At the same time, personal debt is at a record high level and personal savings are lower than they have ever been. This situation leaves over 40% of the UK population with the prospect of an inadequate income in their retirement.

While employers complain that they cannot get staff with skills that they need, the majority regard anyone over the age of 45  as too old to employ, and anyone over 50 as too old to train.

With the increase in automation of work, the decline in jobs for unskilled workers and the growing demand for skilled knowledge workers, many employers still fail to invest in the necessary training for their workforce.

For further information and opinions about Demographics, Life Expectancy and Ageing, click on >>More

Knowledge Society

Peter Drucker also had the distinction of inventing the terms "knowledge worker" and "knowledge industries" around 1969, over fifty years ago, when very few people even knew what an "information society" was. Here is what he wrote in an article for the Economist in 2001:

"The next society will be a knowledge society. Knowledge will be th key resource, and knowledge workers will be the main dominant group. Its main characteristics will be:

* Borderless, because knowledge travels more effortlessly than money;

* Upward mobility, available to all through easily acquired formal education;

* Together, those three characteristics will make the knowledge society highly competitive."

In later years, Drucker made this observation:

"Now everyone uses these terms, but as yet hardly anyone understands their implications for human values and human behaviour, for managing people and making them productive, for economics and for politics."

Here is a simple definition of knowledge workers:

"Knowledge workers use their intellect to convert their ideas into products, services and processes."

Drucker goes on to say that knowledge workers, collectively, are the new capitalists. Knowledge has become the key resource, and the only scarce one. This means that knowledge workers, collectively, own the means of production.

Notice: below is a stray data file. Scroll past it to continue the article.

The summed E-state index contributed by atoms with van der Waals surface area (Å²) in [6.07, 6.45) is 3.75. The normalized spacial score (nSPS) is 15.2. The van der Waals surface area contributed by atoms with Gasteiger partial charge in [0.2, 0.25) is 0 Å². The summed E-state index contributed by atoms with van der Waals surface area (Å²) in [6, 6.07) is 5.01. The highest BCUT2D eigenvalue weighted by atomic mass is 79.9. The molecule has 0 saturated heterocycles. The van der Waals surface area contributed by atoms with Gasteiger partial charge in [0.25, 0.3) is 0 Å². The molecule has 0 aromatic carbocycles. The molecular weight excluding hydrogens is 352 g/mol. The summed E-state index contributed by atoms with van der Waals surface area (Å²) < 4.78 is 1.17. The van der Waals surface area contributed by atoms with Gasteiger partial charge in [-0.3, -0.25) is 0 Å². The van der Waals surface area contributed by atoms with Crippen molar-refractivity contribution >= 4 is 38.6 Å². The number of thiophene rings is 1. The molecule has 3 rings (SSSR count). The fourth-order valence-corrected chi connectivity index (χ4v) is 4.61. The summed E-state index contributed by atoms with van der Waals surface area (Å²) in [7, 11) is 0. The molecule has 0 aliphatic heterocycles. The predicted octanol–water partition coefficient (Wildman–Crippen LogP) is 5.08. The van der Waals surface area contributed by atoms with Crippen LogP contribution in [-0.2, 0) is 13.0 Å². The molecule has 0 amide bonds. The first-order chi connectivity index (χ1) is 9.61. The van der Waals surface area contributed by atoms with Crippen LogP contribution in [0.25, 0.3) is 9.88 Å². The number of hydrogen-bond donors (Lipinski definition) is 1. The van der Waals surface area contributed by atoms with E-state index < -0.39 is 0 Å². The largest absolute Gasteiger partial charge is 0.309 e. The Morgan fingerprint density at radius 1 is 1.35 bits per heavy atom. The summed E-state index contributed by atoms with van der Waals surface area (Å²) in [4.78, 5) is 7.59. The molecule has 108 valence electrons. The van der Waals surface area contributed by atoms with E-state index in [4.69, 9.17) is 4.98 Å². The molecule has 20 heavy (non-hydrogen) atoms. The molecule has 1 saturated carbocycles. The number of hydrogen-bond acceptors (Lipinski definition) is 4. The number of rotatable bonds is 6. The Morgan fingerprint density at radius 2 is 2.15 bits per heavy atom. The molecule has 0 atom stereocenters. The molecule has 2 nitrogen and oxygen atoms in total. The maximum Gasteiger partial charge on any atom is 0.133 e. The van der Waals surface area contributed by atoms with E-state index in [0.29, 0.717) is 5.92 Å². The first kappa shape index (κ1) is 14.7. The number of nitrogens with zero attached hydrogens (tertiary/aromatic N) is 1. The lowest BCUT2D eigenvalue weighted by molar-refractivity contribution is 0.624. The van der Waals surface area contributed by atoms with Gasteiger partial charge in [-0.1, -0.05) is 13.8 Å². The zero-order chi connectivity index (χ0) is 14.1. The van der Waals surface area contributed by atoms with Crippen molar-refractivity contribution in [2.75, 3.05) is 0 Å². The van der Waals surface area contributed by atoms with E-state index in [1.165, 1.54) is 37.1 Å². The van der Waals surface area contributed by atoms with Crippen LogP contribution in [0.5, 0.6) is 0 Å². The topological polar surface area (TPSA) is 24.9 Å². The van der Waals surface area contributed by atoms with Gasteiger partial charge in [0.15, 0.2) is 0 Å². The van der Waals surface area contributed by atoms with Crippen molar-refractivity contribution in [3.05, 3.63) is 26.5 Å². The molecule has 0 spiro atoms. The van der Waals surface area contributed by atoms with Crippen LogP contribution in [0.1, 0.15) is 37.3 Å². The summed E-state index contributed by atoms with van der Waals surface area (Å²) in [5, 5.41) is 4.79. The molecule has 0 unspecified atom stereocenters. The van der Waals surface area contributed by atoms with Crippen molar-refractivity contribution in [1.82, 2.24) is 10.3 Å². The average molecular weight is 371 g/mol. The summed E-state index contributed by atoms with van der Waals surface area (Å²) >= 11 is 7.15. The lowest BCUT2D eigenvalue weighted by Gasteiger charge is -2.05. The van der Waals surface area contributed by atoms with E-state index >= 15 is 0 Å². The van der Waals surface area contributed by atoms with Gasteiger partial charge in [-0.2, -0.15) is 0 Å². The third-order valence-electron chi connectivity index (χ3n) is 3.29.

For further information and opinions about the Knowledge Society and the Knowledge Economy, click on >>More

Globalisation

The third key trend identified in the Foresight 2020 report is Globalisation/.

Once again it is worthwhile to see what that wise man Peter Drucker had to say about globalisation:

- All institutions have to make global competitiveness a strategic goal.

- No institution, whether a business or a university, can hope to survive, let alone succeed, unless it measures up to the standards set by leaders in its field, any place in the world.

"Globalisation" is one of those words which mean different things to different people in different contexts. For example, a business person may think of globalisation in terms of the production of goods, e.g. producing UK designed products in China, or the location of support services, e.g. setting up call centres in India.

A politician or an economist may see globalisation as opening up free trade and reducing tariff barriers.

A university may see globalisation as opening up opportunities for cultural, research and teaching exchanges between HE institutions, as well as a wider pool from which to attract students and teaching staff.

Those who are opposed to globalisation often see it in terms of capitalist organisations exploiting poorer countries and destroying their indigenous culture.

For further information and opinions about Globalisation, click on >>More

Organisation Development

The challenge facing organisations in times of rapid change is the subject of many books and articles. Growth of the knowledge economy is requiring companies to re-structure their organisations and methods of operation. Research has shown how knowledge workers waste a third of their time looking for information and finding the right people and sources; they spend more time re-creating existing information they were unaware of, than creating original material.